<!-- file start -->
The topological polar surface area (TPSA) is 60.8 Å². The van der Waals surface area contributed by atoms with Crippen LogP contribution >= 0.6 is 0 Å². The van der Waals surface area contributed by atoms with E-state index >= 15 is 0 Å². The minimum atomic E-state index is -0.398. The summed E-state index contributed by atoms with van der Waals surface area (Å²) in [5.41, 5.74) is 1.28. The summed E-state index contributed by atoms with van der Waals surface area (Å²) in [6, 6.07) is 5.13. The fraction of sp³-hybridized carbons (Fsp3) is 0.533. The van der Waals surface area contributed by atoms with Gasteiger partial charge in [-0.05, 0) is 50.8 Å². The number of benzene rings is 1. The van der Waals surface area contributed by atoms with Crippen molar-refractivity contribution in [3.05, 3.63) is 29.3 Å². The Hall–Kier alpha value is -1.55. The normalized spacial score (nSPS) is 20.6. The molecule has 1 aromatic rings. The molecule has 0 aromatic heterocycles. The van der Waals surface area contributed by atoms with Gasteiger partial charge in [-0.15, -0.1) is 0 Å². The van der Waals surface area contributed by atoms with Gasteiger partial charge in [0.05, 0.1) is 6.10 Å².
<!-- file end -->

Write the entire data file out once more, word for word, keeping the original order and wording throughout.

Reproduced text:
The topological polar surface area (TPSA) is 60.8 Å². The van der Waals surface area contributed by atoms with Crippen LogP contribution >= 0.6 is 0 Å². The van der Waals surface area contributed by atoms with E-state index >= 15 is 0 Å². The minimum atomic E-state index is -0.398. The summed E-state index contributed by atoms with van der Waals surface area (Å²) in [5.41, 5.74) is 1.28. The summed E-state index contributed by atoms with van der Waals surface area (Å²) in [6, 6.07) is 5.13. The fraction of sp³-hybridized carbons (Fsp3) is 0.533. The van der Waals surface area contributed by atoms with Gasteiger partial charge in [-0.05, 0) is 50.8 Å². The number of benzene rings is 1. The van der Waals surface area contributed by atoms with Crippen molar-refractivity contribution in [3.05, 3.63) is 29.3 Å². The Hall–Kier alpha value is -1.55. The normalized spacial score (nSPS) is 20.6. The molecule has 1 aromatic rings. The molecule has 0 aromatic heterocycles. The van der Waals surface area contributed by atoms with Gasteiger partial charge in [-0.15, -0.1) is 0 Å². The van der Waals surface area contributed by atoms with Gasteiger partial charge in [0.05, 0.1) is 6.10 Å².